The car as an object has changed in so many ways in the last 100 years of automotive history and it is really interesting to see how the style and the design has evolved during that period. Car design has followed not only the function of the vehicles, but the technology as well. It was influenced by current design trends as well as some classic shapes and forms. But it was always an integral part of the automobile, the biggest and the most important invention of the modern age, and something that people notice first. So let’s see how car design has evolved and changed during more than a century of constant development.
The classic period which started with the introduction of first cars, and lasted to the World War II is the dawn of the automobile age. It was the introduction of the automobile to the general public and transition from a toy for the rich to everyday transport of millions. The design was in many ways classical, influenced by classic art and was a little more than a motorized horse carriage. In fact, first cars were designed to look exactly like carriages, just without horses. All through the ’30, all the cars looked very much alike with similar silhouettes and details, chrome grilles and headlights. Even the color choices of those days were very limited and the majority of the vehicles were painted in plain black color.
After the war, the world and car industry started looking to the future for inspiration, and cars soon became rounded, more streamlined, lower and wider. The design changes made them look more dynamic and improvements in technology made them faster and more comfortable. The most interesting thing from that period is so called Googie design from the late ’50. Originating in America, but soon accepted all over the world, Googie was influenced by jet age and futurism, and was famous for big tail fins, flamboyant style, and bright colors. Those cars symbolized the post war optimism and technical supremacy and because of their striking looks, they are very interesting, even today.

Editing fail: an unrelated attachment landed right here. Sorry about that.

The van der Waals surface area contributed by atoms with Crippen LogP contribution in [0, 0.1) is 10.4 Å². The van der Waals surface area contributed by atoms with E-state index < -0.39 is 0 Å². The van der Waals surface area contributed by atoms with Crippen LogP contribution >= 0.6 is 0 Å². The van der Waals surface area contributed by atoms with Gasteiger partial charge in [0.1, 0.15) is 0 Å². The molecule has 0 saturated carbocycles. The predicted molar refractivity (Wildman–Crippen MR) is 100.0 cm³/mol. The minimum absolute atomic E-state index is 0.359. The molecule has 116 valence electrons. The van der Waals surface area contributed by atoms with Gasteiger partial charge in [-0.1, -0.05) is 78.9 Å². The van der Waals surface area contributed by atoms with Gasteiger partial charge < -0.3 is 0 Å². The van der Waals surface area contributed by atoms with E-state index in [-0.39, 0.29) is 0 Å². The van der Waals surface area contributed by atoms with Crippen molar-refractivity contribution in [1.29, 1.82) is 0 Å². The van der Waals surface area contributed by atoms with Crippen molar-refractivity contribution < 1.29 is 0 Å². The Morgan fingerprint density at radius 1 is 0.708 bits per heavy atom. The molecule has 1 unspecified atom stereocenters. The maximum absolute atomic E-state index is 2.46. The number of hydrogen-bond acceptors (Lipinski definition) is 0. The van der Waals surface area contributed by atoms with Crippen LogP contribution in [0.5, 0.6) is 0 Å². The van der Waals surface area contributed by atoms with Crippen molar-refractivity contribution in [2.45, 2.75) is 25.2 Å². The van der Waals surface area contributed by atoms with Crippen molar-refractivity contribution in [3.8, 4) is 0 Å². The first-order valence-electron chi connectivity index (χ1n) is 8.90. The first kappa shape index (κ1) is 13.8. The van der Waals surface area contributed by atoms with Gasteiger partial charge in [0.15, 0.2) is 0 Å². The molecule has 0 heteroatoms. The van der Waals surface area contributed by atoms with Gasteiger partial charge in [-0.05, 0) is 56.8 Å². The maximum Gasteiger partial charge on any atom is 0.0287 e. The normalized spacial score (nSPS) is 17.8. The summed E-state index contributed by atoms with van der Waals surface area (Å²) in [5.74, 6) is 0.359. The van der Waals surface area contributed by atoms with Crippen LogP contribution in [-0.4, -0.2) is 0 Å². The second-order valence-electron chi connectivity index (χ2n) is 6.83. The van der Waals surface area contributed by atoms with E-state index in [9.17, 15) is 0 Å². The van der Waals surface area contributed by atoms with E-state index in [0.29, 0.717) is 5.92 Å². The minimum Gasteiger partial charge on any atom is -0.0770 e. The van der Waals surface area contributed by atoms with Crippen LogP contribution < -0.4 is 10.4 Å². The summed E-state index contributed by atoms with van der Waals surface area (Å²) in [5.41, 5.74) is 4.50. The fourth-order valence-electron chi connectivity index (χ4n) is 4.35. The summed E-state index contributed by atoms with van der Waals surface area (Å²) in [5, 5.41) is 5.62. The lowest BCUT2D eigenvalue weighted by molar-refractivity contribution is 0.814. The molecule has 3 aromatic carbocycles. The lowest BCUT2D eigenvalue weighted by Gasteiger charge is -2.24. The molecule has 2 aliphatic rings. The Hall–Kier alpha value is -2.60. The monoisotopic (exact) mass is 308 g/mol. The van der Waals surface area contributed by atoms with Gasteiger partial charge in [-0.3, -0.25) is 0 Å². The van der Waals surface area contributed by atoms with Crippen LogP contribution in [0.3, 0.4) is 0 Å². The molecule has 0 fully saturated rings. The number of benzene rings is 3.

Aerodynamics and modern materials
However, despite the outlandish style of post-war American cars, the engineers and designers had worked on more sleek cars with advanced aerodynamics and materials, and after the Googie design had reached its peak, industry has turned to more efficient shapes and forms. That is why the late ’60s and ’70s have been known for new materials, mostly plastic, new shapes, compact cars with better fuel efficiency in mind. There were no more chromed grilles, big fenders, nor the now obsolete tail fins. The cars started having boxy shapes and plastic bumpers. Aerodynamics was becoming a strong design and marketing point all the way to the early ’90s.
In the ’90s, aerodynamic forms and plastic materials had become a standard of the industry and car designers introduced more organic shapes, lower profiles, sleeker forms. Unfortunately, with that design features implemented in real life, cars started to look very similar to each other. However, in the early 2000s, the industry was swept by retro-futurism which combined design elements from ’50s and ’60s and incorporated them in new forms and vehicles. That helped make car design exciting and interesting again, and even though retro-futurism is not that hot anymore, it still is present in form of the BMW Mini, Fiat 500 or the new Volkswagen Beetle. The latest trends in car design are totally futuristic, and modern cars introduced bold new shapes and details proving that stylists are very active and that the form is following the function and modern technology. Modern cars no longer look the same, and each manufacturer is trying hard to introduce unique styling elements and distinguish itself from the others.